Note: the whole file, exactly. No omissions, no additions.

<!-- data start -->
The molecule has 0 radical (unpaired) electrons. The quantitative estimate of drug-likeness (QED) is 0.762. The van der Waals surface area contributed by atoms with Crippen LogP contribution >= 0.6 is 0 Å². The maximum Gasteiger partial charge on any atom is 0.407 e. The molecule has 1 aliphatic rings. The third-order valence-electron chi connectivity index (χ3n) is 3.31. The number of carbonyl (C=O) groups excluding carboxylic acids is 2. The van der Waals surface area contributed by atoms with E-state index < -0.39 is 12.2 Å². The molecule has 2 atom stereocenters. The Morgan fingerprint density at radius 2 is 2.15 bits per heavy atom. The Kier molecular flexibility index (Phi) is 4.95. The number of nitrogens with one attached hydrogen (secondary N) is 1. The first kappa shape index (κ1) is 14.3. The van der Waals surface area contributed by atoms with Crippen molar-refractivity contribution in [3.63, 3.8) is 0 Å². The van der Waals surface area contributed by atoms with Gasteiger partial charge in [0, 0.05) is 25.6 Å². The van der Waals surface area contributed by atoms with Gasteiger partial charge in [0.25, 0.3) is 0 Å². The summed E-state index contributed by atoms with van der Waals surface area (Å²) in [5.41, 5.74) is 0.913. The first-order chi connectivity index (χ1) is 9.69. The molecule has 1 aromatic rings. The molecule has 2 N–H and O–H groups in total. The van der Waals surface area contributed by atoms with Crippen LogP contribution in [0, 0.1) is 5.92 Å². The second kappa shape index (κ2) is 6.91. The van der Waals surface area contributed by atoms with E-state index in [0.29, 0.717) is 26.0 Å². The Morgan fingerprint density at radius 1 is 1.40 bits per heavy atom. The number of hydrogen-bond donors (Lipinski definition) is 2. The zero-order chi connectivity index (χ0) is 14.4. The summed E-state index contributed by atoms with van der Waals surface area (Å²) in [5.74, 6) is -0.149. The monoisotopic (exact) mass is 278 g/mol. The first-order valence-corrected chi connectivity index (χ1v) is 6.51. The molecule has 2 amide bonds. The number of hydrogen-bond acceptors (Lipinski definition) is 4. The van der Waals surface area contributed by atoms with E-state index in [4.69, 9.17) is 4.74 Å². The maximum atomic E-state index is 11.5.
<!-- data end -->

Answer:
The molecule has 0 radical (unpaired) electrons. The quantitative estimate of drug-likeness (QED) is 0.762. The van der Waals surface area contributed by atoms with Crippen LogP contribution >= 0.6 is 0 Å². The maximum Gasteiger partial charge on any atom is 0.407 e. The molecule has 1 aliphatic rings. The third-order valence-electron chi connectivity index (χ3n) is 3.31. The number of carbonyl (C=O) groups excluding carboxylic acids is 2. The van der Waals surface area contributed by atoms with E-state index < -0.39 is 12.2 Å². The molecule has 2 atom stereocenters. The Morgan fingerprint density at radius 2 is 2.15 bits per heavy atom. The Kier molecular flexibility index (Phi) is 4.95. The number of nitrogens with one attached hydrogen (secondary N) is 1. The first kappa shape index (κ1) is 14.3. The van der Waals surface area contributed by atoms with Crippen molar-refractivity contribution in [3.63, 3.8) is 0 Å². The van der Waals surface area contributed by atoms with Gasteiger partial charge in [0, 0.05) is 25.6 Å². The van der Waals surface area contributed by atoms with Gasteiger partial charge in [0.25, 0.3) is 0 Å². The summed E-state index contributed by atoms with van der Waals surface area (Å²) in [5.41, 5.74) is 0.913. The first-order chi connectivity index (χ1) is 9.69. The molecule has 1 aromatic rings. The molecule has 2 N–H and O–H groups in total. The van der Waals surface area contributed by atoms with Crippen LogP contribution in [0, 0.1) is 5.92 Å². The second kappa shape index (κ2) is 6.91. The van der Waals surface area contributed by atoms with E-state index in [0.29, 0.717) is 26.0 Å². The Morgan fingerprint density at radius 1 is 1.40 bits per heavy atom. The number of hydrogen-bond donors (Lipinski definition) is 2. The zero-order chi connectivity index (χ0) is 14.4. The summed E-state index contributed by atoms with van der Waals surface area (Å²) in [5.74, 6) is -0.149. The monoisotopic (exact) mass is 278 g/mol. The first-order valence-corrected chi connectivity index (χ1v) is 6.51. The molecule has 2 amide bonds. The number of hydrogen-bond acceptors (Lipinski definition) is 4. The van der Waals surface area contributed by atoms with E-state index in [4.69, 9.17) is 4.74 Å². The maximum atomic E-state index is 11.5.